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Standing up for Congo’s rare mountain gorillas

While dodging bullets and spears of poachers and rebels, Virunga National Park ranger Innocent Mburanumwe can put a 700-pound gorilla at ease with a few strategic grunts.

Members of the Humba gorilla family interact in Virunga National Park, in Bukima, Democratic Republic of Congo. There are an estimated 200 gorillas in Virunga National Park, 83 of which are habituated.

Photos by Mary Knox Merrill/The Christian Science Monitor

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Deep in the jungles of Congo – half a day’s hike through knee-high tangles of roots seemingly designed to send humans tumbling to the rotting earth – park ranger Innocent Mburanumwe answers the grunt of a suspicious silverback gorilla.

Humba, the 700-pound leader of a family of 11 mountain gorillas, must quickly discern whether a group of five human intruders is harmless or should be attacked. He darts up on powerful legs, shoulder muscles rippling under a thick salt-and-pepper coat as he cranes his neck for a better view. Satisfied, Humba sinks back to his favorite position: sprawled on a nest of green, his pale chest facing the dark canopy above.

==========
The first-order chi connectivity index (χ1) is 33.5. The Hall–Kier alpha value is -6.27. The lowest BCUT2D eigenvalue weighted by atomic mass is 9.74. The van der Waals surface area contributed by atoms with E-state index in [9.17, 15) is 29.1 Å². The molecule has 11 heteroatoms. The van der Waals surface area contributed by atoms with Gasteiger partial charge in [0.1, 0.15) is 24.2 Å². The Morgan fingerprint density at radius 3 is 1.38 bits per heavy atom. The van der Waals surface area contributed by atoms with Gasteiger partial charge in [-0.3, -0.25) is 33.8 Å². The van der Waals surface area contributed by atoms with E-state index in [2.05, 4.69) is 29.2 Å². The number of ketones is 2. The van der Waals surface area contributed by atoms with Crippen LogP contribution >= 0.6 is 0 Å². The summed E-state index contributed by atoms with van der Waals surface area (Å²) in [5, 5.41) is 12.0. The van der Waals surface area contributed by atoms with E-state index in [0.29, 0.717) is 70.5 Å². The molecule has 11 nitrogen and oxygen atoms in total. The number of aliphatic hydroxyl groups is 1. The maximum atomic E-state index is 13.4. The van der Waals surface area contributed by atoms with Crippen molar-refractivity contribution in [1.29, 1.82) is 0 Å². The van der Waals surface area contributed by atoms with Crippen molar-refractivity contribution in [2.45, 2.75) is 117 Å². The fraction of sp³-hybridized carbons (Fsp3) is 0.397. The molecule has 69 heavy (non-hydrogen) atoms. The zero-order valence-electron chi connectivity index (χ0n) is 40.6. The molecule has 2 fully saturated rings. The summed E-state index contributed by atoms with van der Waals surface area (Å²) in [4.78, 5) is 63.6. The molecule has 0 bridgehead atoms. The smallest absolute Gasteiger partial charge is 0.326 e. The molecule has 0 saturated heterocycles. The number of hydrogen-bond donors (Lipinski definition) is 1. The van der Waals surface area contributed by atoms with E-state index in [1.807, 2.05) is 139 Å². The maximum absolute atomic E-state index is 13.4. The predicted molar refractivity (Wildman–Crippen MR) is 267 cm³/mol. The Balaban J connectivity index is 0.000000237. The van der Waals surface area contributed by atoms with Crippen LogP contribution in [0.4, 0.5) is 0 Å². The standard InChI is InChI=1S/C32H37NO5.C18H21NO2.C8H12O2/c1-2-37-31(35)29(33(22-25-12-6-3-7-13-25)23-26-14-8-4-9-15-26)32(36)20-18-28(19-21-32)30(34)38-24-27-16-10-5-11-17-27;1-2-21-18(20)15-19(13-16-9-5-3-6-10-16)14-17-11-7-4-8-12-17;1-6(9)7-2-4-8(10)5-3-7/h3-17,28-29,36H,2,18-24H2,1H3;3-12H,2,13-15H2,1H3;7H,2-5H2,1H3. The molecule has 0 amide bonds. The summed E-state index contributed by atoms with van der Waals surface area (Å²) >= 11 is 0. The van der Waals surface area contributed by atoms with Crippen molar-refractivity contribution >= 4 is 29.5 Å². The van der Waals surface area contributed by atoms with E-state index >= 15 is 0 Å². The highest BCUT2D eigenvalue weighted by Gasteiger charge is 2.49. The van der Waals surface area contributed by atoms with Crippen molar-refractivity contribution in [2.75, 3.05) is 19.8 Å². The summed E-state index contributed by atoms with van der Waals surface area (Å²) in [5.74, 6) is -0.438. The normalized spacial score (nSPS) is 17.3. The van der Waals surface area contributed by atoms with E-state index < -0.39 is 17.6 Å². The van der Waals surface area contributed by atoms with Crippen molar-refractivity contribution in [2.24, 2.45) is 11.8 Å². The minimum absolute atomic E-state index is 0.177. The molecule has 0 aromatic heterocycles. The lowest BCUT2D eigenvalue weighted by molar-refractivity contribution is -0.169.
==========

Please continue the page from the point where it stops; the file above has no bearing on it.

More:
But seconds later, an anxious juvenile gorilla careens in from the other direction. Mr. Mburanumwe’s calm presence and pitch-perfect rolling grunts save clueless visitors from being mauled.

“If you look them in the eyes, they think you’re challenging them,” Mburanumwe whispers. With a side smile and a nod he signals to his group, now within a gorilla’s arm’s reach, to calmly kneel. “And remember: Don’t point at them!”

But protecting the few foreigners daring – or foolish – enough to visit Congo’s war-torn Virunga National Park is the least of Mburanumwe’s worries.

He’s far more concerned about the warring militias, armed poachers, and charcoal traders that make Virunga the most dangerous national park in the world. Congo’s complex and ever-shifting conflict has killed more than 5 million people in the past 10 years, and Virunga lies on one of the war’s seismic fault lines. Militias hide out in the park’s dense foliage, looting nearby villages, pillaging gold mines, and controlling the multimillion-dollar trade in charcoal made by peasants who chop down virgin forest in the park.

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